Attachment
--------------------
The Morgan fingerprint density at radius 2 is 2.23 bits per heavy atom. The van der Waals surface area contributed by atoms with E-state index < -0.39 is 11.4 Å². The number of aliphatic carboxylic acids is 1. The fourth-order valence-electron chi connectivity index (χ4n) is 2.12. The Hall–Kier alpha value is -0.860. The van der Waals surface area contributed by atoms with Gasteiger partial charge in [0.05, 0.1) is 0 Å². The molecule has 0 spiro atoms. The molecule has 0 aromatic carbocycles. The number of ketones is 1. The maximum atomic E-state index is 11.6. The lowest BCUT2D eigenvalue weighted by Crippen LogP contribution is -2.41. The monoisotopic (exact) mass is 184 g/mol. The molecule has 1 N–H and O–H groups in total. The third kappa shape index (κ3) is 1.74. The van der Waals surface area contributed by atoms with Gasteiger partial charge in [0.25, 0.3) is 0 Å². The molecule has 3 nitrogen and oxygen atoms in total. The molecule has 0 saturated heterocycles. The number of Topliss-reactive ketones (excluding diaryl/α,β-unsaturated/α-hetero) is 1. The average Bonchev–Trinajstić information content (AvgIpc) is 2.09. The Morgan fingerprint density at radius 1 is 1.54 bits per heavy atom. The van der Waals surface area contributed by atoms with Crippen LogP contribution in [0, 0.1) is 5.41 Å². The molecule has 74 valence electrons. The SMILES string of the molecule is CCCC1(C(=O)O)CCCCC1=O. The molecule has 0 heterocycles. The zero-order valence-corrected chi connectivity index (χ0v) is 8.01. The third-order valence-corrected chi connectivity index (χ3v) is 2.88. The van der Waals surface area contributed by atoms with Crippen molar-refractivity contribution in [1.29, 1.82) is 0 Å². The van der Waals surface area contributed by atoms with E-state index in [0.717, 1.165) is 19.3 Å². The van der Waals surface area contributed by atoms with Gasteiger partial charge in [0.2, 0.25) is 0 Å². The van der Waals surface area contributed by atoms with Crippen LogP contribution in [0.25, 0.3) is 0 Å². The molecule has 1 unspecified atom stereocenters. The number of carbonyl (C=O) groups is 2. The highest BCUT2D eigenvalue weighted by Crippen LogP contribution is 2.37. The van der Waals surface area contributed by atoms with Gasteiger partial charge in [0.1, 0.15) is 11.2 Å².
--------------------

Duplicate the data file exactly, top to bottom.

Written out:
The Morgan fingerprint density at radius 2 is 2.23 bits per heavy atom. The van der Waals surface area contributed by atoms with E-state index < -0.39 is 11.4 Å². The number of aliphatic carboxylic acids is 1. The fourth-order valence-electron chi connectivity index (χ4n) is 2.12. The Hall–Kier alpha value is -0.860. The van der Waals surface area contributed by atoms with Gasteiger partial charge in [0.05, 0.1) is 0 Å². The molecule has 0 spiro atoms. The molecule has 0 aromatic carbocycles. The number of ketones is 1. The maximum atomic E-state index is 11.6. The lowest BCUT2D eigenvalue weighted by Crippen LogP contribution is -2.41. The monoisotopic (exact) mass is 184 g/mol. The molecule has 1 N–H and O–H groups in total. The third kappa shape index (κ3) is 1.74. The van der Waals surface area contributed by atoms with Gasteiger partial charge in [0.25, 0.3) is 0 Å². The molecule has 3 nitrogen and oxygen atoms in total. The molecule has 0 saturated heterocycles. The number of Topliss-reactive ketones (excluding diaryl/α,β-unsaturated/α-hetero) is 1. The average Bonchev–Trinajstić information content (AvgIpc) is 2.09. The Morgan fingerprint density at radius 1 is 1.54 bits per heavy atom. The van der Waals surface area contributed by atoms with Crippen LogP contribution in [0, 0.1) is 5.41 Å². The molecule has 74 valence electrons. The SMILES string of the molecule is CCCC1(C(=O)O)CCCCC1=O. The molecule has 0 heterocycles. The zero-order valence-corrected chi connectivity index (χ0v) is 8.01. The third-order valence-corrected chi connectivity index (χ3v) is 2.88. The van der Waals surface area contributed by atoms with Crippen molar-refractivity contribution in [1.29, 1.82) is 0 Å². The van der Waals surface area contributed by atoms with E-state index in [0.717, 1.165) is 19.3 Å². The van der Waals surface area contributed by atoms with Gasteiger partial charge in [0.2, 0.25) is 0 Å². The van der Waals surface area contributed by atoms with Crippen LogP contribution in [0.25, 0.3) is 0 Å². The molecule has 1 unspecified atom stereocenters. The number of carbonyl (C=O) groups is 2. The highest BCUT2D eigenvalue weighted by Crippen LogP contribution is 2.37. The van der Waals surface area contributed by atoms with Gasteiger partial charge in [0.1, 0.15) is 11.2 Å².